Student did a less than satisfactory job of integrating course readings with additional research. Student may not have cited the required number of references. Some sources listed were not scholarly or practitioner journals or academic books from the last ten years.

XXXXXXXXXXpoints

Student did an inadequate job of integrating course readings with additional research. Student did not cite the required number of references. Many of the sources listed were not scholarly or practitioner journals or academic books from the last ten years.

13 – 0 points

Comments

Organization and Mechanics

(20 pts)

Student presented information in a logical sequence that was very easy to follow. Proposal had no major spelling and/or grammar errors. The page length requirement was met.

20 – 18 points

Student presented information in a mostly logical sequence that was fairly easy follow. Proposal had a few minor spelling and/or grammar errors. The page length requirement was met or may have been slightly exceeded.

17 – 16 points

Student presented information in a confusing sequence that was not easy to follow. Proposal had several major spelling and/or grammar errors. The page length requirement may not have been met.

XXXXXXXXXXpoints

Student presented information in an illogical sequence that was difficult to follow. Proposal had many spelling and/or grammar errors. The page length requirement was not met.

13 – 0 points

Comments

APA formatting

(5 pts)

All citations, quotations, and references were formatted correctly or contained only one or two minor errors.

5.0 – 4.5

Most citations, quotations, and references were formatted correctly or contained a few minor errors.

4.4 – 4.0 points

Several citations, quotations, and references were not formatted correctly or contained major errors.

3.9 – 3.5 points

Many citations, quotations, and references were not formatted correctly or contained many errors.

XXXXXXXXXXpoints

Comments

Total Points Earned

XXXXXXXXXXpoints max)

Overall Comments

Answered Same Day Jun 28, 2021

Solution

Nishtha answered on Jul 27 2021
130 Votes
Running Head: ONBOARDING PROGRAM PROPOSAL                    1
ONBOARDING PROGRAM PROPOSAL                            16
ONBOARDING PROGRAM PROPOSAL
This paper is my own work that I created specifically for this course and this section. All research or material I used in preparing this paper has been properly acknowledged within the assignment in accordance with academic standards for complete and accurate citation of sources.
Table of Contents
Cover Memo    3
Overview of the Program    4
Objective of the Plan    5
Length of the Program    6
Location of the Program    6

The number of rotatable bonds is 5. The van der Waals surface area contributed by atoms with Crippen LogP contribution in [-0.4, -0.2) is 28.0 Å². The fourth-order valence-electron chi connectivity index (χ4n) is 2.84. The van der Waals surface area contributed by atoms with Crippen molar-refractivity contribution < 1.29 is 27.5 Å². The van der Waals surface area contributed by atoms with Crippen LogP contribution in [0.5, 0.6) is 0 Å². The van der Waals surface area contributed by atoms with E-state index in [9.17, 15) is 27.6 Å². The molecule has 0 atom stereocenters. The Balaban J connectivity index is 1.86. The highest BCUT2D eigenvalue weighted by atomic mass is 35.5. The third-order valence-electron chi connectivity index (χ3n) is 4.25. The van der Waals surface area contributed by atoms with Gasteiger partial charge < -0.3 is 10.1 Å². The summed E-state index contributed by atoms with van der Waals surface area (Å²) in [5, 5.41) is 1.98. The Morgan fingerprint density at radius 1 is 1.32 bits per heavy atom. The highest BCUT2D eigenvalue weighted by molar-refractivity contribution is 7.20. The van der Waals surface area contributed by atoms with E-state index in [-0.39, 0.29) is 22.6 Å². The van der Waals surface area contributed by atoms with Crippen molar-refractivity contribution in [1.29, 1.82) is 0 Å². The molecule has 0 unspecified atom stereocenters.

Description of the Program    7
Elements, Contents and Training Methods of the Program    7
Length of the Time    8
Specific Methods to Ensure Transfer of Learning    10
The Person or Group Responsible for Each Segment of the Program    11
Plan for Evaluating the Program    13
Estimated Cost Associated with the Program    14
Additional Information    14
References    16
Cover Memo
    MEMO
    To
    Director of Human Resource
    From
    Manager of training
    Subject
    Significance of the Onboarding Program for Resolving the Problem
    
Onboarding is a crucial time. It is a time when company tells about itself and its story. It creates huge impact on the new employee of the company. It is the best opportunity where organization can share its value, history, and vision and future prospects. A good onboarding process ensures that new employee comfort themselves to the organization’s rules and policies. It allows seamless assimilation of the new employee. Coming of the new employee is always an excited time for the organization. Both employee and organization have some hopes, new perspectives and skill required for the organization’s growth.
I know, you might thinking of the fact that it could add in cost of the organization. We recruit new employee and that it. This is the most important part, hiring and recruitment. Nevertheless, so
y to say sir, new employee wants good onboarding process. It creates huge impact on the new employee. This is because, anyone can portray the rosy picture of the organization on papers; it is significant to show practically to the new employee. If our company does not have stable platform for this purpose, the communication gap between employee and employer would widened.
Unfortunately, we have heard a number of times, how due to a lack of quality onboarding processes of our organization; we have failed or produced lack-luster results. It is crucial from an employee retention standpoint. Onboarding process will provide transparency to the new employee and helps to neutralize upcoming anxiety and confidence issues. It gives boast to the new talent so that they can come forward and share their suggestions and issues, Which is significant for both organizations as well as for the employee’s development. This training program is a great opportunity to establish necessary network in the organization. Moreover, this is necessary to ca
y new hire throughout later part of the organization, only if organization conducts a good and planned onboarding training process.